Cormoran Strike is back, and I couldn’t be much happier. After the events described in The Cuckoo’s Calling, Strike’s enjoyed a few minutes of fame — a degree of notoriety with the police, and a profile big enough to land him bigger clients, plus his fair share of would-be clients with a weak grasp on reality and/or not a lot of money. Leonora Quine certainly appears to be in the latter camps when she comes to hire Strike to find her missing husband — but he sees an opportunity to collect eventually, and he likes her. The missing husband, Owen Quine, is a writer of some measure of success and renown. He’s been known to disappear for a few days every now and then, but this time seems longer, and with a special needs child at home, Leonora needs her husband back. Something’s fishy, and his soon-to-published next book is at the heart of it. While juggling his other clients — the ones with large checkbooks — Strike starts poking around, and it doesn’t stay a missing person’s case for long.
Cormoran Strike continues to be reminiscent of several mystery fiction types and specific characters — yet he still feels mostly fresh. There’s your typical hard-boiled loaner (Spillane, Spenser, Marlowe, Cole, etc.), the armed services background (same list, come to think of it), the troubled family history, and so on. There were a couple of detectives that I kept coming back to this time around (and I’m probably alone in this, I realize). Strike’s musings on the way he still works like he did in SIB removed me of the way Danny Boyle talks about John Ceepak. It’s odd to see the two ex-military men in the same light, while on opposite sides of the Atlantic. Yet, it’s also incredibly fitting. Strike and Robin also remind me a great deal of Yancey’s Highly Effective Detective and his assistant. Except Strike actually is highly effective.
The description of Quine’s new book in question was fantastic — it is not a book I want to read, in any shape or fashion, but I really enjoyed reading about it. Galbraith is able to give us enough to get the idea without having to take the time to compose another book in the process — very well done there.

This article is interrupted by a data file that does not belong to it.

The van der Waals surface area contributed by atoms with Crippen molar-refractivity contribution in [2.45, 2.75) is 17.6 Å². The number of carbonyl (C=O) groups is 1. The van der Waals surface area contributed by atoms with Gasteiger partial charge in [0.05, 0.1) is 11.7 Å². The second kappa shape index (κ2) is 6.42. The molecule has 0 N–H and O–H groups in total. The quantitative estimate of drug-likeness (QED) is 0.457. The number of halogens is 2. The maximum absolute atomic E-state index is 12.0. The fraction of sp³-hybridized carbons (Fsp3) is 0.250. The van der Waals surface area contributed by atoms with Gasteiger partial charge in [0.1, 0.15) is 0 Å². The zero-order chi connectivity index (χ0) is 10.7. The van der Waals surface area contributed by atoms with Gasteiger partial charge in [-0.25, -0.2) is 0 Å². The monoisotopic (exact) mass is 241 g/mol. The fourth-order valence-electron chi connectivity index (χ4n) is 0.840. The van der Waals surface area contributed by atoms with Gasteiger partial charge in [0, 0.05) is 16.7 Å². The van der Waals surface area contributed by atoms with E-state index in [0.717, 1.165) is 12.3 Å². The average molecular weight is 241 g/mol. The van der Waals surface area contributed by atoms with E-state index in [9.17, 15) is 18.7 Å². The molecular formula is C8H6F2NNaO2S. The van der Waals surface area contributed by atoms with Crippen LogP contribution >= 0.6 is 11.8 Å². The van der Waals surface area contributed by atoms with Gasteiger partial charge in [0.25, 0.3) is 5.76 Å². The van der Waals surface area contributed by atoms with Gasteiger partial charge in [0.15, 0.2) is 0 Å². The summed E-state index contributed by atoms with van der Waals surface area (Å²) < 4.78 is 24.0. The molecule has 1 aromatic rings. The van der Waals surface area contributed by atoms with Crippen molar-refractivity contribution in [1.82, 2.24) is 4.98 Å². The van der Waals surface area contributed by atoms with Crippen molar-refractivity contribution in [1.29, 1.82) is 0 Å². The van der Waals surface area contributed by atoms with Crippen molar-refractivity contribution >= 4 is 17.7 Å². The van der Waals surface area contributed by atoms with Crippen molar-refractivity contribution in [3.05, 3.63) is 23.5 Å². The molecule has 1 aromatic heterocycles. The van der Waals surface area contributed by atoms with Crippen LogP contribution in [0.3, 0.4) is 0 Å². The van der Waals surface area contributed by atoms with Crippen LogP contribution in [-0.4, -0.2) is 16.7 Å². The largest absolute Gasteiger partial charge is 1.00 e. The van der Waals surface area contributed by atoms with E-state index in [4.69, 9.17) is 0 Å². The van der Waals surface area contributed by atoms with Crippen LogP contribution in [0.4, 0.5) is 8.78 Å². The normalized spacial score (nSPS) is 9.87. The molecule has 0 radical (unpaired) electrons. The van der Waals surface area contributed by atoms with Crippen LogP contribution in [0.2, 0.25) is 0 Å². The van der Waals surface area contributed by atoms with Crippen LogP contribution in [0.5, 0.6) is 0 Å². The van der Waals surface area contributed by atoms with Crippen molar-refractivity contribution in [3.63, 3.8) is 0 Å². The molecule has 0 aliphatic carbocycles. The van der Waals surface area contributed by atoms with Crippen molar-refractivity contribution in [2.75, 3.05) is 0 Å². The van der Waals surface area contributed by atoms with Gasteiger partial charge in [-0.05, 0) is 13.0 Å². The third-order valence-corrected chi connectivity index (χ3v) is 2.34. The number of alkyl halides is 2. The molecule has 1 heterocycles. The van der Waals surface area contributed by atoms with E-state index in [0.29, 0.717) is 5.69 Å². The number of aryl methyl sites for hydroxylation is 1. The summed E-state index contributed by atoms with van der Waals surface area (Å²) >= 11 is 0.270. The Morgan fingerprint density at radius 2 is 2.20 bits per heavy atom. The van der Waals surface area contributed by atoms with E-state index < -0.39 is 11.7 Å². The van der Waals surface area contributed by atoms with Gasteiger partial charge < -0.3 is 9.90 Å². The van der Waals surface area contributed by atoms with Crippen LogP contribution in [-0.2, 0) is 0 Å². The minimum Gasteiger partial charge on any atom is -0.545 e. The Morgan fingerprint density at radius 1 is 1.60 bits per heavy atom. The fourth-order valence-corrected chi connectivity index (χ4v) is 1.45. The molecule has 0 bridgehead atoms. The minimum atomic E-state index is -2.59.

This is slow, yet deliberately moving (like the protagonist, really) until it doesn’t need to be any more — once the pieces are in place and it’s time to reveal and trap the killer, then it moves on at a brisk clip and forces the reader to pick up the pace, too (or at least it felt that way). But it never drags, never meanders — it’s always on point, and is building to something.
It’s tough to say that Strike develops much over the course of this book — we grow in our understanding of him, but he’s pretty much the same man at the end. Not so for Ellacot — she grows and becomes stronger throughout, and its only a matter of time before she’s going to be a 50-50 partner in the agency, I bet — and maybe Strike’s partner in other ways, too. I’m looking forward to watching Galbraith develop this character more in the books ahead, but I can tell I’m already getting impatient for it to happen, rather than trusting him and his timeframe. The other supporting characters not involved in Quine’s disappearance are great additions and make everything better, helping us understand the characters more (e.f., Strike’s family, Ellacot’s family — still not the fiancée, Strike’s old friends).
The biggest selling point (for me) with this book is an intangible quality — a je ne sais quoi — about one-third of the way in I noted I was enjoying it. It was a good, solid detective novel — but in a real sense, nothing I hadn’t seen before. Yet — I noticed I was really “into” the book. I couldn’t explain why I was invested as much as I was — but my goodness, I was in whole hog. I have to chalk it up to Rowling’s super power — she can tell a story that grabs you in a way you just can’t explain. If you’ve read her, you know the effect.*
As I read the last couple of paragraphs and closed the book I noticed something — I was smiling. Not a usual reaction for me as I complete a book, no matter what it is. That has to say something, doesn’t it?
* Unless, of course, she’s talking about a little town called Pagford and its residents. Then there’s nothing at all that will grab you.